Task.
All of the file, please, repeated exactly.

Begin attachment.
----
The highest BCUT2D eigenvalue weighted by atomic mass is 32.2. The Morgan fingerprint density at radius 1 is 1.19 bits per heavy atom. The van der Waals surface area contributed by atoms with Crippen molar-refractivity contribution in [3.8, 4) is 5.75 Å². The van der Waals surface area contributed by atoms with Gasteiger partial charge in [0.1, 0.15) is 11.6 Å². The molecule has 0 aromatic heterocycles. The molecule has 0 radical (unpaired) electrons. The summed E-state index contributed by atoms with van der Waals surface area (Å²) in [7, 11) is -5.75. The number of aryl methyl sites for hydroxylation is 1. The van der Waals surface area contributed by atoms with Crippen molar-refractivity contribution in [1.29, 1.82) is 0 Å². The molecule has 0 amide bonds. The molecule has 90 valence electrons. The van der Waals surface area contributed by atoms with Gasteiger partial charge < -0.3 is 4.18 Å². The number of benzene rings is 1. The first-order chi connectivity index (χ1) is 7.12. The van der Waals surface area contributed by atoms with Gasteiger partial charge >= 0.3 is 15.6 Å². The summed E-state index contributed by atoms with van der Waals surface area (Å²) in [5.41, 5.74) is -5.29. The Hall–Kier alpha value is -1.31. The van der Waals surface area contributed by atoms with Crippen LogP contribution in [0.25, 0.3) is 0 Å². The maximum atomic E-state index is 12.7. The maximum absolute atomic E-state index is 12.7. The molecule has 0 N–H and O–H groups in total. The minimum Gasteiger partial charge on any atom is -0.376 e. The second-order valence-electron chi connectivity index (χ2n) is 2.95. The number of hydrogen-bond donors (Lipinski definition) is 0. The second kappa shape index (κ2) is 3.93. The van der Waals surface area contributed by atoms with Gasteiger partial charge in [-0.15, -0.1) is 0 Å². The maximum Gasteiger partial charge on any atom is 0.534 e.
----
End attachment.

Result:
The highest BCUT2D eigenvalue weighted by atomic mass is 32.2. The Morgan fingerprint density at radius 1 is 1.19 bits per heavy atom. The van der Waals surface area contributed by atoms with Crippen molar-refractivity contribution in [3.8, 4) is 5.75 Å². The van der Waals surface area contributed by atoms with Gasteiger partial charge in [0.1, 0.15) is 11.6 Å². The molecule has 0 aromatic heterocycles. The molecule has 0 radical (unpaired) electrons. The summed E-state index contributed by atoms with van der Waals surface area (Å²) in [7, 11) is -5.75. The number of aryl methyl sites for hydroxylation is 1. The van der Waals surface area contributed by atoms with Crippen molar-refractivity contribution in [1.29, 1.82) is 0 Å². The molecule has 0 amide bonds. The molecule has 90 valence electrons. The van der Waals surface area contributed by atoms with Gasteiger partial charge < -0.3 is 4.18 Å². The number of benzene rings is 1. The first-order chi connectivity index (χ1) is 7.12. The van der Waals surface area contributed by atoms with Gasteiger partial charge >= 0.3 is 15.6 Å². The summed E-state index contributed by atoms with van der Waals surface area (Å²) in [5.41, 5.74) is -5.29. The Hall–Kier alpha value is -1.31. The van der Waals surface area contributed by atoms with Crippen LogP contribution in [0.25, 0.3) is 0 Å². The maximum atomic E-state index is 12.7. The maximum absolute atomic E-state index is 12.7. The molecule has 0 N–H and O–H groups in total. The minimum Gasteiger partial charge on any atom is -0.376 e. The second-order valence-electron chi connectivity index (χ2n) is 2.95. The number of hydrogen-bond donors (Lipinski definition) is 0. The second kappa shape index (κ2) is 3.93. The van der Waals surface area contributed by atoms with Gasteiger partial charge in [-0.15, -0.1) is 0 Å². The maximum Gasteiger partial charge on any atom is 0.534 e.